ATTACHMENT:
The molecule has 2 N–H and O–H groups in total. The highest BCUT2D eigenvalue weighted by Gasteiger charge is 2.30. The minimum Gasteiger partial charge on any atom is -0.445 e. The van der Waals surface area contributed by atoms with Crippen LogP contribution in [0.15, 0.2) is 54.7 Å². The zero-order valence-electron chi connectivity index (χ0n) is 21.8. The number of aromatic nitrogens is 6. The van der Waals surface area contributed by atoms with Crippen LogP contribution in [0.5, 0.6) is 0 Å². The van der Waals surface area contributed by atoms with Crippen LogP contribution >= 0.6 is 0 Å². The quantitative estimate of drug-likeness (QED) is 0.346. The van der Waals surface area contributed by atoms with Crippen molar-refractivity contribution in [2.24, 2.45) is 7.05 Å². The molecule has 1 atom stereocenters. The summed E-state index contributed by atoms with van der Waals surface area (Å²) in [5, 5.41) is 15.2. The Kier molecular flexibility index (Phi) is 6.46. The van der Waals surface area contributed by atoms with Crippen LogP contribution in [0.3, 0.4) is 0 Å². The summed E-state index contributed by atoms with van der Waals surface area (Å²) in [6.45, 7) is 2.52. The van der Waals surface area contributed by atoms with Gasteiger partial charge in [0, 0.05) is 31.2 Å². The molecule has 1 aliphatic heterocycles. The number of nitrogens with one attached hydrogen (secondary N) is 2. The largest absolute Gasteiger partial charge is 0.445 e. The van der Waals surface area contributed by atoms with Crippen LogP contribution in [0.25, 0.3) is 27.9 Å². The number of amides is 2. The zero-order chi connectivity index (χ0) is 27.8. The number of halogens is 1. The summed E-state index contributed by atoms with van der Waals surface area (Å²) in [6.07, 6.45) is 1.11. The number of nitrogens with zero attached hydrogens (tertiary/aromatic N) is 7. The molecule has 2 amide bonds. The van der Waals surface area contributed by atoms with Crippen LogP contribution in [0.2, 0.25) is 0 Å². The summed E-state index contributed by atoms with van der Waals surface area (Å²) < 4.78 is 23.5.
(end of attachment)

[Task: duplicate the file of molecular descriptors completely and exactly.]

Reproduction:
The molecule has 2 N–H and O–H groups in total. The highest BCUT2D eigenvalue weighted by Gasteiger charge is 2.30. The minimum Gasteiger partial charge on any atom is -0.445 e. The van der Waals surface area contributed by atoms with Crippen LogP contribution in [0.15, 0.2) is 54.7 Å². The zero-order valence-electron chi connectivity index (χ0n) is 21.8. The number of aromatic nitrogens is 6. The van der Waals surface area contributed by atoms with Crippen LogP contribution in [0.5, 0.6) is 0 Å². The van der Waals surface area contributed by atoms with Crippen LogP contribution >= 0.6 is 0 Å². The quantitative estimate of drug-likeness (QED) is 0.346. The van der Waals surface area contributed by atoms with Crippen molar-refractivity contribution in [2.24, 2.45) is 7.05 Å². The molecule has 1 atom stereocenters. The summed E-state index contributed by atoms with van der Waals surface area (Å²) in [5, 5.41) is 15.2. The Kier molecular flexibility index (Phi) is 6.46. The van der Waals surface area contributed by atoms with Crippen LogP contribution in [0.3, 0.4) is 0 Å². The summed E-state index contributed by atoms with van der Waals surface area (Å²) in [6.45, 7) is 2.52. The van der Waals surface area contributed by atoms with Gasteiger partial charge in [0, 0.05) is 31.2 Å². The molecule has 1 aliphatic heterocycles. The number of nitrogens with one attached hydrogen (secondary N) is 2. The largest absolute Gasteiger partial charge is 0.445 e. The van der Waals surface area contributed by atoms with Crippen LogP contribution in [0.25, 0.3) is 27.9 Å². The number of amides is 2. The zero-order chi connectivity index (χ0) is 27.8. The number of halogens is 1. The summed E-state index contributed by atoms with van der Waals surface area (Å²) in [6.07, 6.45) is 1.11. The number of nitrogens with zero attached hydrogens (tertiary/aromatic N) is 7. The molecule has 2 amide bonds. The van der Waals surface area contributed by atoms with Crippen LogP contribution in [0.2, 0.25) is 0 Å². The summed E-state index contributed by atoms with van der Waals surface area (Å²) < 4.78 is 23.5.